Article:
Prevalence of trypanosomes associated with drug resistance in Shimba Hills, Kwale County, Kenya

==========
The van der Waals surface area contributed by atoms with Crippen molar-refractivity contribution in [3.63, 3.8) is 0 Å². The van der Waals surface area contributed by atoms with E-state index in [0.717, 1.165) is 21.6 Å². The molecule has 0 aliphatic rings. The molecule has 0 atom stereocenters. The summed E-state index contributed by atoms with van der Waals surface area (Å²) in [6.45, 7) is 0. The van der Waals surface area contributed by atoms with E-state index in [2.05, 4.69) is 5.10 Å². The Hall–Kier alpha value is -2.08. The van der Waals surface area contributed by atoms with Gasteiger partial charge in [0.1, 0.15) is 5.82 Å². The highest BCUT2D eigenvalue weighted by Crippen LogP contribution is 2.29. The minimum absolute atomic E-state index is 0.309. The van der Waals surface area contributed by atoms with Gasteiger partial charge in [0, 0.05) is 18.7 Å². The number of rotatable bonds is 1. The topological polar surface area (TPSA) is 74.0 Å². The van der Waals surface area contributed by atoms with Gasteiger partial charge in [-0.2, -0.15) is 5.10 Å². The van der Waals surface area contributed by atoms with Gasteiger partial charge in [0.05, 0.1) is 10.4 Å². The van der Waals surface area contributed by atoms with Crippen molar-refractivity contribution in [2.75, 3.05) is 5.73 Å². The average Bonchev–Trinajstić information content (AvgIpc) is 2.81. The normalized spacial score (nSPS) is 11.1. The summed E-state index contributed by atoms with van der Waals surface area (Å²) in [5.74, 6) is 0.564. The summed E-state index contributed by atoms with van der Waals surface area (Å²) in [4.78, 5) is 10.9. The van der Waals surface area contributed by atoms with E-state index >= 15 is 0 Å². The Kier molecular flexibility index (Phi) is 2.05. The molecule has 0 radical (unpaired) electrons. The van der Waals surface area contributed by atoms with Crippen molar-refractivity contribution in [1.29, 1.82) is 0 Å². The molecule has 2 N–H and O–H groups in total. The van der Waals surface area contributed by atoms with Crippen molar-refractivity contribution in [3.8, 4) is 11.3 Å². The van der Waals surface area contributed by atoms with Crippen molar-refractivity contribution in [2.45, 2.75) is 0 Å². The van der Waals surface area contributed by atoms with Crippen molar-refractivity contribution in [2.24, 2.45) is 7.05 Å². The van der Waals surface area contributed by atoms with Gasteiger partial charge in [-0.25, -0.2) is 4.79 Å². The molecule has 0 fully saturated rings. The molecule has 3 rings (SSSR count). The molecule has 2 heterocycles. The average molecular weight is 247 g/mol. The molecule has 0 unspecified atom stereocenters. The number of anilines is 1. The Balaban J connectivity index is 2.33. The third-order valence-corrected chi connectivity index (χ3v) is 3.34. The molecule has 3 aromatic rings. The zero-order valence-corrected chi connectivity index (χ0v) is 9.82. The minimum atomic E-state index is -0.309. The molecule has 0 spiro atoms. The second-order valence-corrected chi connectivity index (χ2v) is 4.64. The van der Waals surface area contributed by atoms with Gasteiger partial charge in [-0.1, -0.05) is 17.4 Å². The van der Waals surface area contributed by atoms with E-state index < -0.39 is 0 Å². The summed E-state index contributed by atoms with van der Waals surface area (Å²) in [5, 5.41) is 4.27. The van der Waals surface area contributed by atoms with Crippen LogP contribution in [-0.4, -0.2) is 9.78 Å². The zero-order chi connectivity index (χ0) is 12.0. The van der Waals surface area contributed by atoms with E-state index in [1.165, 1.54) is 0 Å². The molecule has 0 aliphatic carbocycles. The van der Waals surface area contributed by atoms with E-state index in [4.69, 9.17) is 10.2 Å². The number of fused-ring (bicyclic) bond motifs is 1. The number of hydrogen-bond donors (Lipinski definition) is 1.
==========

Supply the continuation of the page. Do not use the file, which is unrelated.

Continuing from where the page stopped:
Objective Animal African trypanosomiasis (AAT) is a life-threatening vector-borne disease, caused by trypanosome parasites, which are principally transmitted by tsetse flies. In Kenya, the prevalence of drug-resistant trypanosomes in endemic regions remains poorly understood. The objective of this study was to establish AAT point prevalence, drug susceptibility of associated trypanosomes, and measure infectivity by multiple AAT mammalian hosts to tsetse flies in Shimba hills, a resource-poor region with high bovine trypanosomiasis prevalence and morbidity rates at the coast of Kenya. We collected tsetse flies using traps (1 Ngu and 2 biconical), and then sorted them on sex and species. Trypanosomes present in tsetse flies were detected by first extracting all genomic DNA, and then performing PCR reactions with established primers of the internal transcribed spacer regions. Polymorphisms associated with trypanocide resistance in the TbAT1 gene were also detected by performing PCR reactions with established primers. Results Our findings suggest low trypanosome prevalence (3.7%), low trypanocide resistance, and low infectivity by multiple mammalian hosts to tsetse flies in Shimba hills. We conclude that enhanced surveillance is crucial for informing disease management practices that help prevent the spread of drug-resistant trypanosomiasis.